Originally Posted by

**guildmage** Tell me if I got you right:

Well, $\displaystyle P$ is given to be a Sylow p-subgroup of $\displaystyle G$. I also know that each conjugate of $\displaystyle P$ is also a Sylow p-subgroup. Now $\displaystyle gP{g^{ - 1}} \subseteq N$ for all $\displaystyle g \in G$ because $\displaystyle N \triangleleft G$. Since $\displaystyle P \triangleleft N$, then $\displaystyle P$ must be the only Sylow p-subgroup of $\displaystyle N$. Since $\displaystyle P$ is a Sylow p-subgroup of $\displaystyle G$ (which is also the only Sylow p-subgroup of $\displaystyle G$), then $\displaystyle P$ must also be the only Sylow p-subgroup of $\displaystyle G$. Therefore, $\displaystyle P \triangleleft G$.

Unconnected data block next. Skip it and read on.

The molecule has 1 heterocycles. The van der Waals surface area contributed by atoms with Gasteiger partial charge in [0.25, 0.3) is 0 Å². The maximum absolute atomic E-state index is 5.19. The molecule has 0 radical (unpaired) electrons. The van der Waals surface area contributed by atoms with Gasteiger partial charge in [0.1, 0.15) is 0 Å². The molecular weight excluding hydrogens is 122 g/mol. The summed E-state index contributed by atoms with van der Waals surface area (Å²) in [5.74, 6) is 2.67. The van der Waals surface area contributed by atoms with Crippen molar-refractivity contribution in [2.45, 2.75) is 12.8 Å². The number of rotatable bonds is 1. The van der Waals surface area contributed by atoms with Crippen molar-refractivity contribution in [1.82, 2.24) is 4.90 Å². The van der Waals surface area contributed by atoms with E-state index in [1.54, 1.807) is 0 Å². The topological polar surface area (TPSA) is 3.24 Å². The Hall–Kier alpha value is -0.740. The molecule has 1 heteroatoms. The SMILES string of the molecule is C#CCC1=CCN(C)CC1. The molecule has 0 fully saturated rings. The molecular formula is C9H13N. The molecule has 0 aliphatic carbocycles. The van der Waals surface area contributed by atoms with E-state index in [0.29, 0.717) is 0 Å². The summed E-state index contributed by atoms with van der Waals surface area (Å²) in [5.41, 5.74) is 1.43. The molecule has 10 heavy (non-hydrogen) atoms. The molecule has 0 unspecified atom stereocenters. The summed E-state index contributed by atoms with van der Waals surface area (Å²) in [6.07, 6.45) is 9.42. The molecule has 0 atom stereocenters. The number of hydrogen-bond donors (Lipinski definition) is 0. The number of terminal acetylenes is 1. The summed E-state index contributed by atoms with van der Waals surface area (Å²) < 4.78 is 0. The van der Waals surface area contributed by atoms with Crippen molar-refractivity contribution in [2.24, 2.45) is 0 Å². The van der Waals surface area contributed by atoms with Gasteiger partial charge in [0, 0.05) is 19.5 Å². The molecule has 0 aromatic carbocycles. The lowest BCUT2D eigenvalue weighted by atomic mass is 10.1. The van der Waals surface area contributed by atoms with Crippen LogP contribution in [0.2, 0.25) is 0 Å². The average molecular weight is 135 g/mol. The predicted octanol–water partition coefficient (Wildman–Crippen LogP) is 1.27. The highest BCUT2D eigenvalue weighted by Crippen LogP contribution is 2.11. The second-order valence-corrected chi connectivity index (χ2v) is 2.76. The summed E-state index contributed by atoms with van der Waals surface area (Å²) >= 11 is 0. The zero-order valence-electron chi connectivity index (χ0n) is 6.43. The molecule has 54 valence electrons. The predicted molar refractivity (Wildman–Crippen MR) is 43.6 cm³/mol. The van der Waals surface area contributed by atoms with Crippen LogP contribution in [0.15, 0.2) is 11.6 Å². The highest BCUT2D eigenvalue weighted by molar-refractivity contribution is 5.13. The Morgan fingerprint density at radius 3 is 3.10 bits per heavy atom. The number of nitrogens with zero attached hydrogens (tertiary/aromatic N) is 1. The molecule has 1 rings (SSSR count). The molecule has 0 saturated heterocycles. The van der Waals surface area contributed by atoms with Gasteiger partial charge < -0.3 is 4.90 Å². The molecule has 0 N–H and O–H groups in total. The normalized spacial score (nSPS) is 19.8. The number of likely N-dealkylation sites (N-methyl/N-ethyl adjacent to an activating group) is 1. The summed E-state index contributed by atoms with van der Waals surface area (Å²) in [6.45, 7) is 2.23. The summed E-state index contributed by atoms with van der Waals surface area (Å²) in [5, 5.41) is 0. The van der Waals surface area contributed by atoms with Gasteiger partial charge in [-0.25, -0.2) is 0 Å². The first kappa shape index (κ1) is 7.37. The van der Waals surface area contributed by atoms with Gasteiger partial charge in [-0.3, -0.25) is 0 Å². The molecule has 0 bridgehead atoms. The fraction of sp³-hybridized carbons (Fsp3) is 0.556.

With this proof, however, I used the fact that if $\displaystyle P \triangleleft N$ then $\displaystyle P$ is unique. But the notes I have only guarantees the other way around: that if $\displaystyle P$ is the only Sylow p-subgroup of $\displaystyle N$, then $\displaystyle P \triangleleft N$. Is this statement a really biconditional? Because if it is, I would have to show it first.